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An English shilling minted in 1955

A Shilling was a coin and unit of currency equal to 1/20 of a pound. It consisted of 12 pence, (in the UK, equivalent to 5 new pence). It is an historic part of the currency of the United Kingdom and Australia.

The shilling ceased to exist in both countries when they decimalised, in 1971 and 1966 respectively.

In the UK, 240 old pence became 100 new pence in the pound, the pound remained the same, while the shilling disappeared altogether. However, many people continued to use the term shilling instead of five new pence for many years and even today it is sometimes heard referred to by older generations.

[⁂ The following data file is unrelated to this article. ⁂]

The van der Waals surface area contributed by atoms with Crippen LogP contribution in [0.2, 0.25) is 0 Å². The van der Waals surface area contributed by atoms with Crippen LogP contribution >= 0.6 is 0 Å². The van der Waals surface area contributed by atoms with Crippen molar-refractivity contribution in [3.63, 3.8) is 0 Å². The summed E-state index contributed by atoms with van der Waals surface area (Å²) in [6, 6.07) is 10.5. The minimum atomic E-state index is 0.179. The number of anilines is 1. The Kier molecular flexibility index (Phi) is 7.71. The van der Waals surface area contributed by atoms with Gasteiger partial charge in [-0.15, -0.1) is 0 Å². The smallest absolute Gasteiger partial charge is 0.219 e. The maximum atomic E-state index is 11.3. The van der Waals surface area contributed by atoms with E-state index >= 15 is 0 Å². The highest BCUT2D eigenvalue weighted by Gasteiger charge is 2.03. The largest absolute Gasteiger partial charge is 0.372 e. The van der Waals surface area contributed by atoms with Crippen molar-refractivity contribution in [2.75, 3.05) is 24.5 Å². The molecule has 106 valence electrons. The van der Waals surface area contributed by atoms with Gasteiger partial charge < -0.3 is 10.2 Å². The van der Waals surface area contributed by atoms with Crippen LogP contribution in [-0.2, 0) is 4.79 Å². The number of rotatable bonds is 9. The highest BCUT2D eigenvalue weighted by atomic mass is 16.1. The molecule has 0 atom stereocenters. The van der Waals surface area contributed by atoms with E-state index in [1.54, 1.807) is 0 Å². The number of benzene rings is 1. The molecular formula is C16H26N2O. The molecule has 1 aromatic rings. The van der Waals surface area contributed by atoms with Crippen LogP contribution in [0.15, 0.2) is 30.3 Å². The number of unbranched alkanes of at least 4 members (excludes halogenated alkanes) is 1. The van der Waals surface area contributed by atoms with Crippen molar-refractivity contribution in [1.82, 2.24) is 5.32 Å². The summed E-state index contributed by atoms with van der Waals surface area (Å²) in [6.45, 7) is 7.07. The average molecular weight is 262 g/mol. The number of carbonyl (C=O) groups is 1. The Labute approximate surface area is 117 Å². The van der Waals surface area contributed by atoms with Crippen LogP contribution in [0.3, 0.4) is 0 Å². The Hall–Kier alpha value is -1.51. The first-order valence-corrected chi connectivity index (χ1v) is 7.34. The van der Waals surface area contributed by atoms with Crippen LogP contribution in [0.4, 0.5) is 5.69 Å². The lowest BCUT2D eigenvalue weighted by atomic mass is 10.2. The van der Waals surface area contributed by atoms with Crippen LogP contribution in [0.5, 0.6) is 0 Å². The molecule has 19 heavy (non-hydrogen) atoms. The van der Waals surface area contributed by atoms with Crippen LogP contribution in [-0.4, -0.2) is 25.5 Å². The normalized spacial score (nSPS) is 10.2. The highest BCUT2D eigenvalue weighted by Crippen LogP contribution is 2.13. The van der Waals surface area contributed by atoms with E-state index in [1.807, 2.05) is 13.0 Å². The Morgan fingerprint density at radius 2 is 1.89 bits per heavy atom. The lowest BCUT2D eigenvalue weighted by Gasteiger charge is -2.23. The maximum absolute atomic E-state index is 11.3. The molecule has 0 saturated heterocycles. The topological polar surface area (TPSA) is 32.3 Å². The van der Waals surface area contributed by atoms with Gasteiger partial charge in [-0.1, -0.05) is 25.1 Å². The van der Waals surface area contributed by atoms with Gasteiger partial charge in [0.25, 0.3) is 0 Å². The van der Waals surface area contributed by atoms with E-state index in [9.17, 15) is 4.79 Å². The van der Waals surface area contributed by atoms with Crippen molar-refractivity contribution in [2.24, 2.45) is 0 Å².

In Australia, one pound became two dollars, 240 pence became 200 cents, and the shilling coin was replaced by a 10 cent coin.

Other countries, having once been a part of the British Empire, still use shillings as a currency. Among these are Kenya, Uganda, and Tanzania.